So while everyone else went to the bar, our family went down to the river and found some big rope and vine swings. For the next hour, we hurled ourselves out over the river and dropped into the warm water. Even Tian Tian had fun sitting under a short waterfall and riding the swings.

Eventually, it was time to head back down to the city and we boarded an open-air bus that had a tarp suspended above the seats. It was raining even harder at that point—the warm rain of the tropics—and everyone was soaked. And our kids got an instant education in what it's like to be around a bunch of people who'd gotten soaked in a different way. The whole crowd on the bus was quite tipsy from the tequila, and they laughed, sang, joked, and had a ball all the way down the winding mountain road. Every corner we rounded brought down a torrent of water from the tarp onto everyone sitting near the sides, and roars of laughter from everyone in the middle. They never seemed to tire of it, even though the same thing happened at every turn.

We were all pretty tired when we returned to the hotel. But it was a great day, where we'd once again met a bunch of strangers who were willing to go out of their way to assist a young child with a disability. And of course, we also got entertained by all the tequila, even though none of us drank even a drop.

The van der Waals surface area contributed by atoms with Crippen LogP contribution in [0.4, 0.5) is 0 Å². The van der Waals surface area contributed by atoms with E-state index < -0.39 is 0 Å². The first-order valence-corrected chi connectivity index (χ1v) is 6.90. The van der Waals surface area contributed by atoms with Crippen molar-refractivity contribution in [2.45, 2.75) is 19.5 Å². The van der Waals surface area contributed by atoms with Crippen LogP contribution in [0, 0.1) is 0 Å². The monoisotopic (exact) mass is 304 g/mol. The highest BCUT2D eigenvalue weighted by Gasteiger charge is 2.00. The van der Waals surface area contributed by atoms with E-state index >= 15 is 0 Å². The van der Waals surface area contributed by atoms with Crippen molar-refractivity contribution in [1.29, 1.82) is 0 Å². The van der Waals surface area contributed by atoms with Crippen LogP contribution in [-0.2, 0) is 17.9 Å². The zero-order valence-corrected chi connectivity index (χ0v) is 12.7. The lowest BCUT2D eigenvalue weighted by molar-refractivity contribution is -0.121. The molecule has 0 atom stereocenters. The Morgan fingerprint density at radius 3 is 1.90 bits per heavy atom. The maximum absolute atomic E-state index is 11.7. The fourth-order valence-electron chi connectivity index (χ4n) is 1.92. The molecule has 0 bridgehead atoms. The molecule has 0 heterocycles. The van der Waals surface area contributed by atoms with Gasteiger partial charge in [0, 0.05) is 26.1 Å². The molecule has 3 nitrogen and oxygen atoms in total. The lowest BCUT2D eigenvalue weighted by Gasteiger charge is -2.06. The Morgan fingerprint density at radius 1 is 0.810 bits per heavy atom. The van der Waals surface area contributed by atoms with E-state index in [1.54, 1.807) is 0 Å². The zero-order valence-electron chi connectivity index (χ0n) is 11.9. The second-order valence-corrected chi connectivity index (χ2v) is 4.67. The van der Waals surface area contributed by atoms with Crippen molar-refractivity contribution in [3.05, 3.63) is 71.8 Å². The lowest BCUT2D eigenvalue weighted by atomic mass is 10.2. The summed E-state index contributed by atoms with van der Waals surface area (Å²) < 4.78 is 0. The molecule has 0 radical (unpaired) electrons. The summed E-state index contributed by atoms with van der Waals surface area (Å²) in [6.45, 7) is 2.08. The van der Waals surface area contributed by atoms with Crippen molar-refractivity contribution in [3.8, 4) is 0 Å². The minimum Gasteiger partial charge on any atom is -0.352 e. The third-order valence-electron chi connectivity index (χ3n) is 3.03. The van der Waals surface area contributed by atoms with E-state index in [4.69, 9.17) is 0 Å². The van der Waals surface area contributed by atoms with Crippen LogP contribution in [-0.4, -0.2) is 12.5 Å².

Wednesday, April 10, 2013

Junkyard Amigos

I'm not always a sociable person, and often prefer sitting around writing or watching a show to hanging out with people. Even with exercising, I prefer individual sports rather than team sports. (Plus, I'm pretty bad at most team sports.)

Despite that, I still enjoy the small interactions we all have with other people. I'm referring to the talk-with-someone-in-the-checkout-line type of interactions. The kind where you meet someone, have a short social dialog, then you're on your way, probably to never meet again.

I used to own an old Saturn car that we kept for about eighteen years before finally trading it in. It had those strange automatic seat belts that most people hated, and one day, a seatbelt motor broke. So I headed to the junkyard to find a used one.